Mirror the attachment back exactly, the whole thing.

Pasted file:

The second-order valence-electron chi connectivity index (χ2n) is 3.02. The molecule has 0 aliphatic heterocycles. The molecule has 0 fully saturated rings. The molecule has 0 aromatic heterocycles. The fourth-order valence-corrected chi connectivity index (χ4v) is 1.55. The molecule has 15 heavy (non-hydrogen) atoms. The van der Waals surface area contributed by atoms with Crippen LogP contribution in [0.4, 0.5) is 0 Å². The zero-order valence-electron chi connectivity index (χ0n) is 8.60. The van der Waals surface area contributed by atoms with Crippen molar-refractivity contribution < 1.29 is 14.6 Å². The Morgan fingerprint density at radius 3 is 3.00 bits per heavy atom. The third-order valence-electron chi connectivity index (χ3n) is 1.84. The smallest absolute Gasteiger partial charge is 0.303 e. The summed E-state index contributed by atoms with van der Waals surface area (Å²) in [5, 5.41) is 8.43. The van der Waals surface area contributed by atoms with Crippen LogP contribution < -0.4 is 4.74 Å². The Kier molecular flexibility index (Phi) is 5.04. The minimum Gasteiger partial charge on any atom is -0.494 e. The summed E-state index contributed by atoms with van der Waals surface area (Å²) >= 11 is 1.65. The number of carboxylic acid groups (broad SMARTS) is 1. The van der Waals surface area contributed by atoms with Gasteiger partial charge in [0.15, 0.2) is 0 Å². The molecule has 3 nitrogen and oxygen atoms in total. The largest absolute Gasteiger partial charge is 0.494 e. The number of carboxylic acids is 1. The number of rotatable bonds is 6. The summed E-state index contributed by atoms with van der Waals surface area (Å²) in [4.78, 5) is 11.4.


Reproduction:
The second-order valence-electron chi connectivity index (χ2n) is 3.02. The molecule has 0 aliphatic heterocycles. The molecule has 0 fully saturated rings. The molecule has 0 aromatic heterocycles. The fourth-order valence-corrected chi connectivity index (χ4v) is 1.55. The molecule has 15 heavy (non-hydrogen) atoms. The van der Waals surface area contributed by atoms with Crippen LogP contribution in [0.4, 0.5) is 0 Å². The zero-order valence-electron chi connectivity index (χ0n) is 8.60. The van der Waals surface area contributed by atoms with Crippen molar-refractivity contribution < 1.29 is 14.6 Å². The Morgan fingerprint density at radius 3 is 3.00 bits per heavy atom. The third-order valence-electron chi connectivity index (χ3n) is 1.84. The smallest absolute Gasteiger partial charge is 0.303 e. The summed E-state index contributed by atoms with van der Waals surface area (Å²) in [5, 5.41) is 8.43. The van der Waals surface area contributed by atoms with Crippen LogP contribution < -0.4 is 4.74 Å². The Kier molecular flexibility index (Phi) is 5.04. The minimum Gasteiger partial charge on any atom is -0.494 e. The summed E-state index contributed by atoms with van der Waals surface area (Å²) >= 11 is 1.65. The number of carboxylic acid groups (broad SMARTS) is 1. The van der Waals surface area contributed by atoms with Gasteiger partial charge in [0.15, 0.2) is 0 Å². The molecule has 3 nitrogen and oxygen atoms in total. The largest absolute Gasteiger partial charge is 0.494 e. The number of carboxylic acids is 1. The number of rotatable bonds is 6. The summed E-state index contributed by atoms with van der Waals surface area (Å²) in [4.78, 5) is 11.4.